Uber, Lyft Shares Surge As California Passes Ballot Initiative on Driver and Delivery Worker Independence

California voters have passed a key ballot initiative Wednesday that allows ride-share and delivery drivers to be classified as independent contractors.
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Uber Technologies  (UBER) - Get Report shares surged higher Wednesday, as did its ride-sharing rival Lyft Inc.  (LYFT) - Get Report, as early indications from a ballot initiative in California suggest the two companies can continue to treat their drivers as independent contractors.

California voters look to have passed Proposition 22, the most expensive ballot initiative in the state's history, by a 58% to 42% margin Wednesday, enabling Uber, Lyft and other so-called 'gig economy' companies to allow drivers and delivery workers to set their own hours. Passing Proposition 22 will override a 2019 law that classified the drivers as employees of the San Francisco companies.

The win also relieves the burden of offering healthcare, unemployment insurance and minimum wage salaries from gig economy companies, who had argued such cost would lead to job cuts and price increases.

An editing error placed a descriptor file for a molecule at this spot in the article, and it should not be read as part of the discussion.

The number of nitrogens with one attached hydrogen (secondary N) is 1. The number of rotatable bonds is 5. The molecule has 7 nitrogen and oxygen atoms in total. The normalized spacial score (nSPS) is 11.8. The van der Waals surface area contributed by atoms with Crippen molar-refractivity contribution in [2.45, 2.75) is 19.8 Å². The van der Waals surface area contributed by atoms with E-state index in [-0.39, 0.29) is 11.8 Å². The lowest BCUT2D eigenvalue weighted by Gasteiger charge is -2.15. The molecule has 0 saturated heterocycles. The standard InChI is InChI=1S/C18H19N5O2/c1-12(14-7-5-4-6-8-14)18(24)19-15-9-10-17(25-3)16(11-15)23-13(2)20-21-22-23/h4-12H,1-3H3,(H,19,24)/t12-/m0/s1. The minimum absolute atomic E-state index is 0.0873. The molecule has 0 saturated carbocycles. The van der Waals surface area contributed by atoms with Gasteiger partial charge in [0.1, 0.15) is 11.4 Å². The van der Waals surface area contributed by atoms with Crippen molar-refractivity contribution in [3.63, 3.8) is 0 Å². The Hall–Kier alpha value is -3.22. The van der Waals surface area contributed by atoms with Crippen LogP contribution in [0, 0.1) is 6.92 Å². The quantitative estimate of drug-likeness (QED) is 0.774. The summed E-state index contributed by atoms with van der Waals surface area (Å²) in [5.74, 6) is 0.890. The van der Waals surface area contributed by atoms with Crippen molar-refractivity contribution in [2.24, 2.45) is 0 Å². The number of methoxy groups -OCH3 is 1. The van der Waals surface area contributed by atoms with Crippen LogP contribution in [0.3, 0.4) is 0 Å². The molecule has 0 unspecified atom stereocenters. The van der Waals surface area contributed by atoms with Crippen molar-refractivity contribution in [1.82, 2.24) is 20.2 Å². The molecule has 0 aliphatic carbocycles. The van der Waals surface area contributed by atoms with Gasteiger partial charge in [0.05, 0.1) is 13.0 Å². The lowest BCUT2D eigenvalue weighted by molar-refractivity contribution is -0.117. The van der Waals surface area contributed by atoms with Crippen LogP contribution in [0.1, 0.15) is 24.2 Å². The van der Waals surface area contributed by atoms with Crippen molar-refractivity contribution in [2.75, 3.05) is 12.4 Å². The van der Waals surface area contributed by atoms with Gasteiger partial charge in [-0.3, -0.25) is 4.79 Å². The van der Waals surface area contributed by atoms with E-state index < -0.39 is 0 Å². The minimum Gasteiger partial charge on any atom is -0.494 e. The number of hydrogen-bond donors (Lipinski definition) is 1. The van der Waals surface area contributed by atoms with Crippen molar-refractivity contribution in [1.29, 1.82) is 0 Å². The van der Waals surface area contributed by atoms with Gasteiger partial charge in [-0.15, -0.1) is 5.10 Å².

Uber shares were marked 12.2% higher in early trading Wednesday to change hands at $40.10 each, extending their six-month gain to around 47.3%. Lyft shares, meanwhile, surged 15% to $30.15 each. 

Uber earns around 10% of its annual booking revenues from the California market, while MKM Partners analyst Rohit Kulkarni said around 15% of Lyft's pre-COVID bookings came from the state. 

Uber won a key legal victory in its biggest European market in late September when Deputy chief magistrate Tan Ikram, who presided over the lengthy appeal made by Uber to a Transport For London decision to remove the group's operating license in 2017, and then again in 2019, said he was convinced that the ride-hailing group "no longer poses a risk to public safety" and granted it a license for the next 18 months.

Transport for London, which is headed by Mayor Sadiq Khan, had argued that thousands of Uber journeys in the capital were made in cars driven by non-licensed drivers using fraudulent IDs to log onto the group's platform.